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Having a verified account on social media was once seen as a point of notoriety or a status symbol.
Now, it’s a commodity that can be purchased.
Verifying social media accounts began on Twitter in 2009. Tony La Russa, then manager of the St. Louis Cardinals, filed a lawsuit against Twitter after a user created an impersonation account and shared insensitive tweets.
Though the suit was eventually dropped, it led Twitter to launch its Account Verification process giving verified accounts blue check marks as a symbol of authenticity for notable businesses or public figures. The goal was to make impersonation harder to achieve. Instagram followed suit and began verifying accounts in 2014.
In late 2022, Elon Musk announced a revamp of the Twitter Blue subscription program upping the price from $5 to $8 per month (or $11.99 per month through the app store) and offering subscribers a blue check mark among other features.
Earlier this month Meta announced a similar subscription called Meta Verified, offering users on Facebook and Instagram a blue check mark, increased visibility in the feed, and increased customer service support starting at $11.99 per month.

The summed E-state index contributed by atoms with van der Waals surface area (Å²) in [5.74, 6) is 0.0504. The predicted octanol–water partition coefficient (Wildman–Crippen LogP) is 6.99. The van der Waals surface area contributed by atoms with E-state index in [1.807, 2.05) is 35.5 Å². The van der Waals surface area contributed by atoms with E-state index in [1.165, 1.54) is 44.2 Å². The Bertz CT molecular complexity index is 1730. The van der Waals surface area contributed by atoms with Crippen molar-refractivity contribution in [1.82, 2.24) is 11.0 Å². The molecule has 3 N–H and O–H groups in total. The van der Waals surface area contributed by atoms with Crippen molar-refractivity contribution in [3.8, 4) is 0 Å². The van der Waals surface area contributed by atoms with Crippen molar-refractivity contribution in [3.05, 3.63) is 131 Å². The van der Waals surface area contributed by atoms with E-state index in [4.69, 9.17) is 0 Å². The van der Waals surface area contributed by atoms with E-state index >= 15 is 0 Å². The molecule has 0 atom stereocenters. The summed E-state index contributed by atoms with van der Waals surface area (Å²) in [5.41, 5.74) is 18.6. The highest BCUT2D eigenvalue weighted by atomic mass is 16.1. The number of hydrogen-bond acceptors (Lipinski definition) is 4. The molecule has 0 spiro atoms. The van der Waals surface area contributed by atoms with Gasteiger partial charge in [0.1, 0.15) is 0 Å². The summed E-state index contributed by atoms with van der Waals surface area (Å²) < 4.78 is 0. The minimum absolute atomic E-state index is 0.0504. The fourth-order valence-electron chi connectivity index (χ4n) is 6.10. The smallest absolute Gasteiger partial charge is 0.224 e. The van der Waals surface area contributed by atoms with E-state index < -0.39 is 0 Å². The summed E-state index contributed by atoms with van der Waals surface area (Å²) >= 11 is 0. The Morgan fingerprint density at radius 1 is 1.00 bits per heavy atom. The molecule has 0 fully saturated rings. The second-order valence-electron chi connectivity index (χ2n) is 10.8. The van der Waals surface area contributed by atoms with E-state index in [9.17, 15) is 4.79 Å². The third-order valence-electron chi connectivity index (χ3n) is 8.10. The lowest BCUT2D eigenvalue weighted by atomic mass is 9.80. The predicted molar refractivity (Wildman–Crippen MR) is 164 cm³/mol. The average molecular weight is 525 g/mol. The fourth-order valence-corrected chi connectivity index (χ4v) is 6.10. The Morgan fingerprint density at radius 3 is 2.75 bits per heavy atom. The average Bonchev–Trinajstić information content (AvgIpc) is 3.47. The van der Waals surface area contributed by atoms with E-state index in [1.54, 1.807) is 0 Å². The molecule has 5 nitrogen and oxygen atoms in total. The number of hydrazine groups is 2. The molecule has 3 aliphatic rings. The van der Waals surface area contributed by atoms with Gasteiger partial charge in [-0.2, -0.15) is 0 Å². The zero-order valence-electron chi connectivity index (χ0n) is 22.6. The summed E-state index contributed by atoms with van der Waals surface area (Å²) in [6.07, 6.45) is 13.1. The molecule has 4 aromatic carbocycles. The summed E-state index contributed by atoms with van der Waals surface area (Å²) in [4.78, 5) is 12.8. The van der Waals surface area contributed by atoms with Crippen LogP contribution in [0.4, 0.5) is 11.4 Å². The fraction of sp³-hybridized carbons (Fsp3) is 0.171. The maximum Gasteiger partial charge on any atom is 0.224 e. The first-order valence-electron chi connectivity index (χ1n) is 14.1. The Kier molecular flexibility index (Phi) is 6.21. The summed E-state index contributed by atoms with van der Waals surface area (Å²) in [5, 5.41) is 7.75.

When these subscriptions were announced, pushback from users was immediate.
On one hand, there are security concerns at play. After the initial rollout of Twitter Blue verification, some users were able to create fake accounts that mimicked real brands, defeating the initial intent of verification.
Additionally, Twitter now only offers two-factor authentication to Twitter Blue subscribers, making accounts that aren’t paying less secure and more susceptible to being hacked.
Meanwhile, Instagram users who are already frustrated with the platform’s difficult-to reach-customer service in the event of a hack or other issues will likely need to pay to receive basic customer support.
In addition to security concerns, the introduction of these subscriptions solidifies these platforms as being spaces where you have to pay-to-play.
With Meta Verified promising increased visibility on Facebook and Instagram for subscribers, users who are already frustrated with their lack of reach may be tempted to opt in so more people see their content.
What’s unclear is whether end-users will know whether or not the content they see is being served through the algorithms or if it’s being shown because an account paid for increased reach.
While this option may be appealing for content creators or small businesses who want to get in front of more people, it could be discouraging for everyday users who visit social media to see updates from their family and friends.
With the advertising challenges social media platforms have experienced over the past few years intensifying, it’s not surprising these companies are evolving to include paid subscription models to generate revenue. Whether verification and increased reach are the right features to offer is to be determined.
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